Lori Bairas says
My son is 9. Born in 2007. It is spelled Laken. I like that it simply means “of the lake.” One of the reasons I chose it is because it didn’t have any religious meaning and I wanted something completely different. To this day we have never met another Laken and we live in the suburbs of a large city.
We just welcomed a little girl in January named Lakeyn! We chose her spelling because my name has a similar -eyn ending. All of our family and friends have began to call her by the nickname Lake. 🙂
We are expecting our third child this month and Lakin is one of our top choices for a girl. I like this spelling as I’ve seen it as a surname (actress Christine Lakin) but i am a little hesitant because like you stated I too like names with real meaning and roots.
It may be corny and cheesy bit this baby was conceived by a Lake so I think that’s one of the main reasons I like it.
I’ve seen Lakynn most locally.
I like it better on a boy, myself. For a girl, I’d drop the N and just use Lake.
Unfortunately, there don’t appear to be any Dutch cities named this, so my etymological dictionary of the place names of the Nethelands provides no clue to origin…
Based on the postal code, it looks like it’s officially part of Brussels … I took your tip and tried Google book searching it, hoping there would be something from the 19th century, but zip, zilch, nada … So either the Santa Barbara writers pulled it out of think air, or one of them had just returned from a visit to Belgium … both seem equally likely!
Sorry to necro this, but I couldn’t not let you know. Did some research for you, found it pretty quickly. Reading Dutch helps, as do Latin, German and French. The town is first mentioned in 1081 (1) in Marianus Scottus, Chronikon (MGH SS V 562) (2). That text speaks of a Heinricus of Lacha (3), which is identified as Laken (Dutch), a.k.a. Laeken (French), and identifies Hermann of Salm (4) as his nephew or uncle (my Latin is rusty). A connection to Dutch “laken” (noun: cloth) cannot be demonstrated, but is possible. Etymologically this connection is unlikely, since Lacha is attested centuries before laken, and because that ch sound is not found in the earliest attestations of laken. Another possible connection is to medieval Latin “lacha”, which is apparently attested only once (5) and supposedly meant lacquer. Most likely in my view is that it is descended from proto-Germanic *lakō, from which lake is the English descendant, but more significantly laak (pond) is an archaic Dutch descendant and Lache (puddle) is a German descendant. The old-Dutch reconstruction is *laka, which very well may have had a regional variation with a ch-sound in it (pronounced somewhat like a kh-sound in English).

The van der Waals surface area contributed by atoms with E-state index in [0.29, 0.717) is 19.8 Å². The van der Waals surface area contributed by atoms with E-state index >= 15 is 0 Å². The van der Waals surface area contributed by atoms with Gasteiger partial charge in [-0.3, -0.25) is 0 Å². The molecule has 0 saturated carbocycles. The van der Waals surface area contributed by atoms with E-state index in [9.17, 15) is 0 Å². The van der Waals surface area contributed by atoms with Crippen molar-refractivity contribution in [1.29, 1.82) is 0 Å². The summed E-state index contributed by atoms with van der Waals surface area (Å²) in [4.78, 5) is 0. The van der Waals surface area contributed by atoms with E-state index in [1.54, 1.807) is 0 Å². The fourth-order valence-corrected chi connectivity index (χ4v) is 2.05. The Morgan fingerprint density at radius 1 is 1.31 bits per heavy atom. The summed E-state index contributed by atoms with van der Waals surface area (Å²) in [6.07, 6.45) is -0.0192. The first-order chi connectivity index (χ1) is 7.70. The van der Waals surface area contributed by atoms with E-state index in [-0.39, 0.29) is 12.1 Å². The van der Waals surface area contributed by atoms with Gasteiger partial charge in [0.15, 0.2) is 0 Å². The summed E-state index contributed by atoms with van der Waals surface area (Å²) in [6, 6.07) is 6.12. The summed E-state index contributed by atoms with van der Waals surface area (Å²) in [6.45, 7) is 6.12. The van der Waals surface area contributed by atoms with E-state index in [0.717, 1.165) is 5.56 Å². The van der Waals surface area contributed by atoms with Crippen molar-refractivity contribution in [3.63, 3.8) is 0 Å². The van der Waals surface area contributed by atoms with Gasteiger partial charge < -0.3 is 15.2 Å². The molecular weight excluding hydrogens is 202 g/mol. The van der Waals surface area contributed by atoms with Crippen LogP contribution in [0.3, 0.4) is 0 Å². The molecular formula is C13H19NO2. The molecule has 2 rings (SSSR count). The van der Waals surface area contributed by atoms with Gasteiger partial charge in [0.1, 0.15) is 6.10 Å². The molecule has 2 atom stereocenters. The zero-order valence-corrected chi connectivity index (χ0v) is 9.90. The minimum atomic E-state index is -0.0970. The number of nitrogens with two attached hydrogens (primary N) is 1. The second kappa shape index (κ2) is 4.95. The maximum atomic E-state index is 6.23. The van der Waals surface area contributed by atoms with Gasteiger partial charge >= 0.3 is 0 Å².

All in all, if the name is in any way connected to Laeken, Belgium (which I did not check), there is likely still a link to the word lake.
1 1080 according to Wikipedia, but I was not able to verify that. It could be here, but I have no access to that source: Ameeuw, Bruxelles au fil des jours et des saisons, LASNE, Édition de l’ARC, 1996, 30e éd., p. 404
3 possibly this man: https://en.wikipedia.org/wiki/Henry_of_Laach